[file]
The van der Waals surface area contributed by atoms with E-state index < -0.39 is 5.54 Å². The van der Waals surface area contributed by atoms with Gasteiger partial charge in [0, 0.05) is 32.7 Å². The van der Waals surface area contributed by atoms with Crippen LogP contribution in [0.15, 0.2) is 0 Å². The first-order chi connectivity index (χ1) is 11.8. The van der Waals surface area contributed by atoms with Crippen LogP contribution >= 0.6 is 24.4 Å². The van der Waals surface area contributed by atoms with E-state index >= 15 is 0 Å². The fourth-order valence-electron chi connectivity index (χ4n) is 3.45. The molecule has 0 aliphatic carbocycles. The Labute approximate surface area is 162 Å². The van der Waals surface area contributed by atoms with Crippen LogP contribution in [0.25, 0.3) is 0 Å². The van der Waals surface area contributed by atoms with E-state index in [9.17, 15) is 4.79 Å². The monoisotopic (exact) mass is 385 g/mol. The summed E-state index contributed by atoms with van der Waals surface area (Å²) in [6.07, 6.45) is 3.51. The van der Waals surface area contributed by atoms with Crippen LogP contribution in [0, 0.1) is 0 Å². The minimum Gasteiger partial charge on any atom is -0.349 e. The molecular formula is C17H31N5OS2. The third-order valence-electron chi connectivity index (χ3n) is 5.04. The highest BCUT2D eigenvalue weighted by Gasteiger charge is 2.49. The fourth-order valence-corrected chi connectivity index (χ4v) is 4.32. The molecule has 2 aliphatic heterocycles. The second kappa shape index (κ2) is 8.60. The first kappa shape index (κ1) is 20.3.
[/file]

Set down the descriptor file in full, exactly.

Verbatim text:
The van der Waals surface area contributed by atoms with E-state index < -0.39 is 5.54 Å². The van der Waals surface area contributed by atoms with Gasteiger partial charge in [0, 0.05) is 32.7 Å². The van der Waals surface area contributed by atoms with Crippen LogP contribution in [0.15, 0.2) is 0 Å². The first-order chi connectivity index (χ1) is 11.8. The van der Waals surface area contributed by atoms with Crippen LogP contribution >= 0.6 is 24.4 Å². The van der Waals surface area contributed by atoms with E-state index >= 15 is 0 Å². The fourth-order valence-electron chi connectivity index (χ4n) is 3.45. The molecule has 0 aliphatic carbocycles. The Labute approximate surface area is 162 Å². The van der Waals surface area contributed by atoms with Crippen LogP contribution in [0.25, 0.3) is 0 Å². The van der Waals surface area contributed by atoms with E-state index in [9.17, 15) is 4.79 Å². The monoisotopic (exact) mass is 385 g/mol. The summed E-state index contributed by atoms with van der Waals surface area (Å²) in [6.07, 6.45) is 3.51. The van der Waals surface area contributed by atoms with Crippen LogP contribution in [0, 0.1) is 0 Å². The minimum Gasteiger partial charge on any atom is -0.349 e. The molecular formula is C17H31N5OS2. The third-order valence-electron chi connectivity index (χ3n) is 5.04. The highest BCUT2D eigenvalue weighted by Gasteiger charge is 2.49. The fourth-order valence-corrected chi connectivity index (χ4v) is 4.32. The molecule has 2 aliphatic heterocycles. The second kappa shape index (κ2) is 8.60. The first kappa shape index (κ1) is 20.3.